I grinned at my little philosopher. “It sure is.”

A Good Day for Cog Sci

The rain had ended during my lecture and the sky was warm and blue. I looked north on my way to the library and stopped to let out a worshipful gasp. Behind the old chapel, past the campus and half-finished condos, great low-flying clouds pushed their way across the sky. It was as if the city itself were flooding above the world, a  developing babel basking in the sunlight.

I would have stayed to watch, but I had an essay to write.

When I sat in the library, covered in artificial lights, I was tempted for a moment to regret being indoors, missing the view. Then I remembered my discipline was Cognitive Science, and my goal the Hard Problem. I chuckled. Surely this will hold at least as much wonder as the clouds.

David the Romantic

King Saul found out that his daughter was crushing hard on David. It shouldn’t have been a surprise. The current #1 song was about the plucky shepherd boy, and everyone was singing it. You’d think, since Saul wanted David dead, he would have tried to discourage his daughter. But like any good James Bond villain, Saul smelled opportunity.

Saul offered to marry his daughter to David. This was the second time he’d made such an offer, and David gave the same dodgy answer that he didn’t feel worthy to be the king’s son-in-law. Then Saul mentioned the dowry he’d want, should David change his mind: One hundred freshly-harvested Philistine foreskins. Suddenly, David very much like the idea of being the king’s son-in-law.

David grabbed a sword, a few friends and an empty backpack. He struck out to the nearest Philistine town, where Saul hoped he’d be killed by locals who would be understandably hesitant to part with their foreskins. Saul wasn’t counting on exactly how badass David could be.

Always willing to go the extra mile, David and his buddies collected not one, but two hundred sweaty foreskins. When he brought them back and some poor servant counted them out for the king, Saul had no choice but to hand over his starry-eyed daughter.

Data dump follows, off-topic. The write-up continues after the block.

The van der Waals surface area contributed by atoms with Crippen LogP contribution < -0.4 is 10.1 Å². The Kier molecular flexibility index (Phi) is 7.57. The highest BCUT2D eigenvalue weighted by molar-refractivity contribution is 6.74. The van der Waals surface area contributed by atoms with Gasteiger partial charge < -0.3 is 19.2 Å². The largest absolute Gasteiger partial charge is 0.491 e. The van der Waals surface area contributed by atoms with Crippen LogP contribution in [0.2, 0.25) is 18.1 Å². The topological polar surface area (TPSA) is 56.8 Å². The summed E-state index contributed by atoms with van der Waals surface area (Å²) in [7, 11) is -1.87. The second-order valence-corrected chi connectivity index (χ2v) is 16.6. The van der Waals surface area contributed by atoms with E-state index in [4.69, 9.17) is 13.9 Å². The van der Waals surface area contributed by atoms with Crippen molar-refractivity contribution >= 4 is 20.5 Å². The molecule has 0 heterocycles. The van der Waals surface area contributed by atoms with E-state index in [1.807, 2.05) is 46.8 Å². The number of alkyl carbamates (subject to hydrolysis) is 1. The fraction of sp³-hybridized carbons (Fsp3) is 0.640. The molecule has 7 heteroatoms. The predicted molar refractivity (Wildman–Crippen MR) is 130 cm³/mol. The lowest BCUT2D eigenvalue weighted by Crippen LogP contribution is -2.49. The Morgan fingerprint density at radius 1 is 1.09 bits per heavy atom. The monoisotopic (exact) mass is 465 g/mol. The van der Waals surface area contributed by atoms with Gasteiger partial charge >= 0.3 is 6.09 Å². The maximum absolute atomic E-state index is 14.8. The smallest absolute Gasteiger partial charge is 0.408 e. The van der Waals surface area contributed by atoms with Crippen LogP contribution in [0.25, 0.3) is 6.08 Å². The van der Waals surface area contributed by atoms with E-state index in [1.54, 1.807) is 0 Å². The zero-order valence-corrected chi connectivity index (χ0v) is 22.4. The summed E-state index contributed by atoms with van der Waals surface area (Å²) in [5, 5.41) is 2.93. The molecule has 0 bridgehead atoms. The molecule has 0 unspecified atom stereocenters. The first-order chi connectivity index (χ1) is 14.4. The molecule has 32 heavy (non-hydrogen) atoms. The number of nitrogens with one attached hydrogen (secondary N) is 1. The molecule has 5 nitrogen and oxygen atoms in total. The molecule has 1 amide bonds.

And you thought you had a cool engagement story.

Purposeful

You want purpose? You wouldn’t know what to do with it. But, fine, I’ll show you what purpose you may grasp.

You are the mind, consciousness emerged from an intricate mass of cells because said mass survives longer and procreates better with a mind caring for it. You are a shepherd for the flock you ignobly call “body.”

Probably you’re already fulfilling your purpose, then. Or maybe not. But if you are, there’s a delightful side-quest to work on until the flock returns to dust. Someone called it “Procreation in a  beautiful medium.”

Get to it.

Anything is ever enough

When did breathing in and out become not enough?

After you’d breathed for a while and it bored you. Then you became hungry.

And when did eating and drinking become not enough?

After you’d had your fill and food bored you. Then you grew cold.

And when did a roof over my head and blankets on my bed become not enough?

After you’d lived in your house a while, and from a warm room watched the snow fall until it bored you. Then you were restless.

And then nothing was ever enough.

Until you decide to be done with boredom.

Then anything will be enough.

Pounding at Robarts

Sitting in the crowded but nearly silent Silent Study Room at Robarts. Nothing on the air but light, scents of coffee, and the sounds of scholasticism: papers rustling, pens scratching, keyboards going tippy-type.

Then there’s this guy. He’s a pounder. I fear for his keyboard as he thuds against the silence. His Spacebars sound double-fisted and when he smashes Enter I see concentric circles in my coffee, as if the T-Rex lumbers toward me on halting feet. The message of it all, if I decipher the anxious pounding correctly, is something like “IM WORKING IM WORKING IM WORKING.” All caps, of course, and free of punctuation.

An uplifting Dhammapada for writers

Quieten your mind.
Reflect.
Watch.
Nothing binds you, you are free.

You are wise.
You are free from desire
And you understand words
And the stitching together of words.
And you want nothing.

I want nothing.
I am free.
I found my way.
Whom shall I call teacher?

Adapted from Dhammapada 24